November 23, 2022 : By Logan Smith - Office of Communications & Public Engagement
On Friday, Nov. 18, Liberty University’s Helms School of Government shuttled an International Relations class to the nation’s capital for a unique opportunity to tour the Chinese and Swedish Embassies and engage with the countries’ top diplomats on pressing issues.
Liberty has sent government students to Washington, D.C. on several occasions this year, where they were afforded the opportunity to visit multiple governmental agencies as well as foreign embassies.
After a brief tour of the Embassy of the People’s Republic of China, which showcased a vast array of Chinese history and art, students spent over an hour with the Embassy’s third-in-command, Minister Jing Quan. The senior Chinese official briefed students on the current relationship between China and the United States, stressed the importance of dialogue between nations, and opened the floor for questions, which ranged from COVID-19 policy, the Russia and Ukraine conflict, and the Taiwan issue.
“Our Chinese interlocutors reinforced one of the main reasons we thought it was important to go on this trip,” said Associate Professor of Government Scott Roenicke, who worked as a policymaker for 30 years before teaching at Liberty.
Roenicke worked as Senior Political-military Advisor for Russia to the Chairman of the Joint Chiefs of Staff, and he also served as the Director for Russia Affairs in the National Security Council at the White House. Many of these embassy trips are because of his interaction with senior U.S. Government and foreign officials.
“We can have fundamental policy differences with key strategic competitors around the world. However, we share a moral imperative to continue dialogue and to employ effective diplomacy to minimize the threat of unintended conflict and escalation,” Roenicke said. “This is a critical component of competent statecraft that our students here at Liberty need to inculcate into their psyche for when they become future U.S. diplomats.”
Immediately following the visit to the Chinese Embassy, students visited the “House of Sweden” (Swedish Embassy), where they met Deputy Chief of Mission Ingrid Ask and Head of Trade and Economic Affairs Björn Arvidsson. Students then questioned both representatives on Sweden’s economy, the Ukraine conflict, the sabotage of the Nord Stream pipeline, and Stockholm’s approach to immigration, refugees, gang and drug violence, and European security given their status as a NATO aspirant.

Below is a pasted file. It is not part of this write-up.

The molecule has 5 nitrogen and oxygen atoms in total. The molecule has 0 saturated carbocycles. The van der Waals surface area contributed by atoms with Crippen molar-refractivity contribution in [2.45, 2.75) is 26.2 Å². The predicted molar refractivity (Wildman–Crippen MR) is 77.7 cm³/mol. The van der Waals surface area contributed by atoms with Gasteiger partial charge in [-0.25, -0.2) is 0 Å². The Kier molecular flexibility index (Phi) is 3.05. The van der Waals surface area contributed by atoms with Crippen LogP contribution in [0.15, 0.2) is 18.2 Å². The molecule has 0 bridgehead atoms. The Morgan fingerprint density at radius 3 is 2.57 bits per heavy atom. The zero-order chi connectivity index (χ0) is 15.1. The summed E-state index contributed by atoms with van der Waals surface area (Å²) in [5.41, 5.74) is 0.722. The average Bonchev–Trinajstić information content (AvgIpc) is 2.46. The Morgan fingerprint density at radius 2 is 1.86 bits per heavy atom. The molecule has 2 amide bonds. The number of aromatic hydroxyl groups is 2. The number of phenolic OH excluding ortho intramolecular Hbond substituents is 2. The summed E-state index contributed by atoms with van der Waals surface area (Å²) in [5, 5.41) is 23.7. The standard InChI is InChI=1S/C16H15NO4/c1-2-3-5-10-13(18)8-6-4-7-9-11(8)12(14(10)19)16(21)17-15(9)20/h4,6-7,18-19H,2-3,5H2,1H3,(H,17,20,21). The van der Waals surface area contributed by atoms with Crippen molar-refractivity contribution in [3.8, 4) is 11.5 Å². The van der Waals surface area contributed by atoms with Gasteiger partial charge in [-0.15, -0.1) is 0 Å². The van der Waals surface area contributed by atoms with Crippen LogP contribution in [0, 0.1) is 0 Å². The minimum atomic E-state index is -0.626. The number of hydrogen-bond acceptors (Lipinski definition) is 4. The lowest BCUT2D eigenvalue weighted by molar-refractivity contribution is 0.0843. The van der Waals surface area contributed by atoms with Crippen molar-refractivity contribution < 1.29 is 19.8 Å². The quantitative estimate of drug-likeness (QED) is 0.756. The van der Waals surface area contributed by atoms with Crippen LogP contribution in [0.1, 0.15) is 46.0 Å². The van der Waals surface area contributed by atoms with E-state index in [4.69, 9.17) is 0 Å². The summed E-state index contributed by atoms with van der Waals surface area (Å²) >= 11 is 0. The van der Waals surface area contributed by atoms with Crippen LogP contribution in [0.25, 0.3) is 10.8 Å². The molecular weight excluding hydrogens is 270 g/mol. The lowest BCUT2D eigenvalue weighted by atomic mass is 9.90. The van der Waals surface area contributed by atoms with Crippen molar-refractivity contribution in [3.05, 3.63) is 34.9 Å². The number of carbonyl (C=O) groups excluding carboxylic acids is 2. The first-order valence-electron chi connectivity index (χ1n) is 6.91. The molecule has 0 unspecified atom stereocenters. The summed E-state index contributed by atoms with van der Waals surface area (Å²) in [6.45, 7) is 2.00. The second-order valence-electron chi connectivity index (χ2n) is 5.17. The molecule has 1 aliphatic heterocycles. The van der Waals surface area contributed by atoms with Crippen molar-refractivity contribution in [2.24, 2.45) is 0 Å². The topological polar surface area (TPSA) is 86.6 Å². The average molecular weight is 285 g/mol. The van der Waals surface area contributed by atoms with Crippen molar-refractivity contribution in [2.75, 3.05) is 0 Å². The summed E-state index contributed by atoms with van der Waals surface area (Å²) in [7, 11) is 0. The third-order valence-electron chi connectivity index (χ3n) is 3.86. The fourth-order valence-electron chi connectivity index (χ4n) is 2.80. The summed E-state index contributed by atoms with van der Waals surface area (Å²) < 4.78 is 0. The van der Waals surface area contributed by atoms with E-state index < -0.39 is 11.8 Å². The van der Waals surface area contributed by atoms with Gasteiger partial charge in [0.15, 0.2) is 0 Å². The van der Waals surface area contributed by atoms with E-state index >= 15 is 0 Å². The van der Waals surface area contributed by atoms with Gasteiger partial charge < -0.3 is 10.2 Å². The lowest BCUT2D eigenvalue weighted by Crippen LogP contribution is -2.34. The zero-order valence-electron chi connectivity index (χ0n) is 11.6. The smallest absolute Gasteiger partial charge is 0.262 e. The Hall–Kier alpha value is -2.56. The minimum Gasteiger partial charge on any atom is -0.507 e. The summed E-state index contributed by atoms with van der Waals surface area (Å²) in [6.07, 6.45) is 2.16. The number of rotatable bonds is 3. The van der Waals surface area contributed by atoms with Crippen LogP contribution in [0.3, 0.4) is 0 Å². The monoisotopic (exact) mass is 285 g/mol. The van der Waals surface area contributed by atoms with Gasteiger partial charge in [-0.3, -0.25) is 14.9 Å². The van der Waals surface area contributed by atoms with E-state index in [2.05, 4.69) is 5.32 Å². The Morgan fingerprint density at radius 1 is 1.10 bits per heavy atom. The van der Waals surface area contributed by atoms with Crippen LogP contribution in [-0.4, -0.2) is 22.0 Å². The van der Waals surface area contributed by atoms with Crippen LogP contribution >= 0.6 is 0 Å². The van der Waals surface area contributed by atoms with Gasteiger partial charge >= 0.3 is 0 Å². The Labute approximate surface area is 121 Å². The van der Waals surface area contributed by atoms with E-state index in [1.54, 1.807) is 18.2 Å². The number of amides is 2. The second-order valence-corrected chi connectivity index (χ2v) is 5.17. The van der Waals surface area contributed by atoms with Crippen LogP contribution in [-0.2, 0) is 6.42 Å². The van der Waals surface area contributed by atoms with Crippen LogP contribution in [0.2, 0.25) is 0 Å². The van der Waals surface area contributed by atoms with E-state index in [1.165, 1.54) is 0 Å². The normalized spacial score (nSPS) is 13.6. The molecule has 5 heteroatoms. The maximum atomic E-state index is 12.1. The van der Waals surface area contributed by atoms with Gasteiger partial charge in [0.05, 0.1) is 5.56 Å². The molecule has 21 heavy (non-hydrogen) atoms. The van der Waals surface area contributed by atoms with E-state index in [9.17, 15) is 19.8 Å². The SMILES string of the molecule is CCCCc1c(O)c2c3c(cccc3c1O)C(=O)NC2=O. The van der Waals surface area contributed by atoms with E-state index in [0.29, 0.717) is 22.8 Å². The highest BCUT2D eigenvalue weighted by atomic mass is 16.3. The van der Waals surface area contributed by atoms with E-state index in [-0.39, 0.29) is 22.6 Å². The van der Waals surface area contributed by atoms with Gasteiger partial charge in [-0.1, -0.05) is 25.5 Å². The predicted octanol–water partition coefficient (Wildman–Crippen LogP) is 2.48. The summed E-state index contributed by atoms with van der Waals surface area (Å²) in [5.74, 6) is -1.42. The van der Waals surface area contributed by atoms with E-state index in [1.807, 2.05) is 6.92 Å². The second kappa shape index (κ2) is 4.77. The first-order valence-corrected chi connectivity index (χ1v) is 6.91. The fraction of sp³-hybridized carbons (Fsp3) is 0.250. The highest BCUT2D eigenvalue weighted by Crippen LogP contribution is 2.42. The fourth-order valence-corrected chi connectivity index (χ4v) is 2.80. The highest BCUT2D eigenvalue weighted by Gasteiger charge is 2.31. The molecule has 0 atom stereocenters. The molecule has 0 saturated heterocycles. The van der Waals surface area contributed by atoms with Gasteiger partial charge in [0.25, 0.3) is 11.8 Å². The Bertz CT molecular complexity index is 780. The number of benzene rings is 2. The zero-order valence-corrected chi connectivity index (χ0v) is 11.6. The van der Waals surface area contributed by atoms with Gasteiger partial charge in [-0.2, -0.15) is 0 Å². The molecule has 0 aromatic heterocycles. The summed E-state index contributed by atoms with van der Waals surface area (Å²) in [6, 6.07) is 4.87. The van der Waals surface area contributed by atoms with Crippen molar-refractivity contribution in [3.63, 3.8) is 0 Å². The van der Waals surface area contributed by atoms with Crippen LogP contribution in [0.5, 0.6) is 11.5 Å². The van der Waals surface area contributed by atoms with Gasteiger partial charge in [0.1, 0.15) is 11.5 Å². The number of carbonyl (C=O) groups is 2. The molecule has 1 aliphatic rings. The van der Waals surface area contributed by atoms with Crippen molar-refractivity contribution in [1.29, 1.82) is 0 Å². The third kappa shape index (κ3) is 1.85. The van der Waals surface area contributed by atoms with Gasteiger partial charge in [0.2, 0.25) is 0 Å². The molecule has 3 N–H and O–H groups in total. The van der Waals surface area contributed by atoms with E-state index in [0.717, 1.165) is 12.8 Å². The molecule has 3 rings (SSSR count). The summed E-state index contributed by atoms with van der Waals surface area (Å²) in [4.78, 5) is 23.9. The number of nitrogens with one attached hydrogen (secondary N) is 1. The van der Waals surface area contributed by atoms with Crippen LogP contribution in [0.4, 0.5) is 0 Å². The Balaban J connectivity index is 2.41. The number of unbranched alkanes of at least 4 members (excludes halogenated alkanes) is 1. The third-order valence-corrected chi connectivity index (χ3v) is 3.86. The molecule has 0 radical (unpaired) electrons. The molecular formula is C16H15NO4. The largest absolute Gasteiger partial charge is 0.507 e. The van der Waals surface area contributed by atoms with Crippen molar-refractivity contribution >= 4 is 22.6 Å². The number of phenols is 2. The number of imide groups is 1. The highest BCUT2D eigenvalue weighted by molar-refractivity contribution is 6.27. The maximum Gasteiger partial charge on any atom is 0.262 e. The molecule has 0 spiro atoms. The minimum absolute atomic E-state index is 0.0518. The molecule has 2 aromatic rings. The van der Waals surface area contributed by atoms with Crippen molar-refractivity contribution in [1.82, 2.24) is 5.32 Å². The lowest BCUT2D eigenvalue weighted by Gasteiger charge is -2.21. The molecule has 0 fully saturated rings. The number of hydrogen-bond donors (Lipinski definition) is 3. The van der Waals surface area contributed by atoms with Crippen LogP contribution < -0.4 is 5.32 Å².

Roenicke presented gifts to both embassies on behalf of Liberty University: a replica tea set fashioned after a set owned by Thomas Jefferson for the Chinese Minister of Culture and a photograph depicting Swedish and American Marines for the House of Sweden.
“After visiting the Chinese and Swedish Embassies, I have observed the importance of diplomacy and discussion with international leaders,” said junior Politics & Policy student Layne Kelly. “One thing that stuck out to me was the focus on cooperation and mutual respect that we desire. Having the opportunity to engage two vastly different governments allowed me to consider their perspectives on relevant issues.”
“Being a part of the Helms School of Government is shaping my career path and has further developed my interest in policy through the emphasis it places on real-world experience,” Kelly added.
In addition to sponsoring trips, the School of Government hosts special guests every week to guest lecture in classes and meet directly with students. Guests have included Robert Greenway, a chief architect of the groundbreaking Abraham Accords peace agreement; former Virginia Governor Bob McDonnell; U.S. Air Force Second Lieutenant Grace Tinkey; former Secretary of State Mike Pompeo; former Vice President Mike Pence; Captain of the USS Cole Kirk Lippold; and several other senior Government officials.
“Both Professor Roenicke and Dean (Robert) Hurt have told us multiple times how Liberty University’s government programs are unique,” said Hayes, who has visited D.C. six times in the last year through LU. “Liberty’s Christian curriculum has made these experiences even more valuable for me, mostly because it allows us as Christian students to see how the world functions outside of campus. I think it presents a perfect picture of how the world isn’t perfect, but that we can be the salt and light to that brokenness.”